A loan shark is a person or firm that lends money at exorbitantly-high interest rates. The term is somewhat ambiguous – some sources say the lender’s activities are illegal, while others include legal lenders who charge considerably more than average. The act or practice of loaning money at excessive interest rates is known as ‘usury’.
Many loan sharks are predatory; they will seek out vulnerable people in financial difficulties who have been refused credit by banks and are so desperate they would sign virtually anything to get hold of funds. The borrower then signs up to a loan with outrageous interest rates and/or charges.
Loan sharks have existed for a long time
Loan sharks have existed throughout history. In 19th century America, ‘salary lenders’ would seek out people with a good credit risk and issue loans. To coax the borrowers into paying up, they would threaten legal action, which was a bluff because the loan was illegal. As borrowing was frowned-upon at the time, they would also resort to public shaming to get their money back.
In the US in the 20th century loan sharking was mainly run by criminal syndicates, including the Mafia. When the prohibition was lifted in 1933, many former bootleggers who needed a new source of income got into loan sharking.
By the 1960s, loan sharks in America had become much more sophisticated, and could gather data on borrowers to determine risk and make sure they did not try to pay off one debt by borrowing from rivals.
Anthony Salerno (1911-1991), known as ‘Fat Tony’, was often seen with his expensive Cuban cigars and wearing a stylish fedora. He was the underboss to the Genovese family. He was one of the Mafia giants involved in numbers rackets, gambling and loan sharking. By the late 1940s his illegal operations grossed more than $50 million annually.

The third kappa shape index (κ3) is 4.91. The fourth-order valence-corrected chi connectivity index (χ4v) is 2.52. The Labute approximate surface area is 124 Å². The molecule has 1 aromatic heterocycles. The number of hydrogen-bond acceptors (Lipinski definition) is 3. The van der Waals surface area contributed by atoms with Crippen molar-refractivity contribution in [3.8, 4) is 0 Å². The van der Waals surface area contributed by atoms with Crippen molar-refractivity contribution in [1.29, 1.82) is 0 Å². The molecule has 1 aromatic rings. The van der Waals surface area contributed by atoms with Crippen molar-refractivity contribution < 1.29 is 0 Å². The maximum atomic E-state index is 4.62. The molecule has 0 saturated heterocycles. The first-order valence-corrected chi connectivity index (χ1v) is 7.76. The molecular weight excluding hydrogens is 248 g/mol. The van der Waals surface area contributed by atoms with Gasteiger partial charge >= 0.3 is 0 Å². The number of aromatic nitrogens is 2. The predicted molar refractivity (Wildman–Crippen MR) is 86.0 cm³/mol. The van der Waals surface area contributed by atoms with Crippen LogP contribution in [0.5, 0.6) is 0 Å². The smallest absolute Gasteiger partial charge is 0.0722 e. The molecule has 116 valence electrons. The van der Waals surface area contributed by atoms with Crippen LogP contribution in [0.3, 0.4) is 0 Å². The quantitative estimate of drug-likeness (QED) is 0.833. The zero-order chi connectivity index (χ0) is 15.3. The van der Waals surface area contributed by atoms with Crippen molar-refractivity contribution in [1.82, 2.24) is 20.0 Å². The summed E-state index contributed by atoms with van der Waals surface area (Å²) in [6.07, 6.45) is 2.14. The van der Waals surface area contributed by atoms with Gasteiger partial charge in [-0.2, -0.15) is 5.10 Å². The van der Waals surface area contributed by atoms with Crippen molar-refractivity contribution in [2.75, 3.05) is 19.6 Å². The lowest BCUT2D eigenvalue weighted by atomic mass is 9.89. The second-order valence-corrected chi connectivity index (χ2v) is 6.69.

In Shakespeare’s play ‘The Merchant of Venice’, written in 1596, the character ‘Shylock’ is portrayed as a greedy loan-shark type moneylender.
According to Oxford Dictionaries, a loan shark is:
“A moneylender who charges extremely high rates of interest, typically under illegal conditions.”
Loan sharking in the United Kingdom
According to the British government and other agencies, between 165,000 and 200,000 people in the UK owe money to loan sharks at any one time.
Illegal loan sharking is treated as a serious crime by British law enforcement, because of its links to organized crime and serious physical violence.
Payday loans – high interest loans that borrowers pay back when they get their wages – which are legal in most cases, have been described in the UK as ‘legal loan sharking’.
New legislation came into force in the UK in January 2015, capping payday loan firms to an interest rate of 0.8% per day and £15 on all fixed default fees. Before the new law came in, Wonga, a payday loan firm, used to charge an interest rate of 5,853% APR.
Citizens Advice Bureau information on loan sharks
The Citizens Advice Bureau, a British charity, says loan sharks typically work from home, charge extremely high interest rates, and rarely give you much paperwork to confirm the arrangements of the loan contract.
Loan sharks typically take other illegal action to recoup the money they have lent you, such as threatening violence, or taking away valuables and credit cards.
In some cases they have been known to force defaulting borrowers into drug dealing and prostitution.
The Citizens Advice Bureau recommends the following if you have problems with a loan shark “If a loan shark threatens you or acts in a violent way, contact the police straight away.”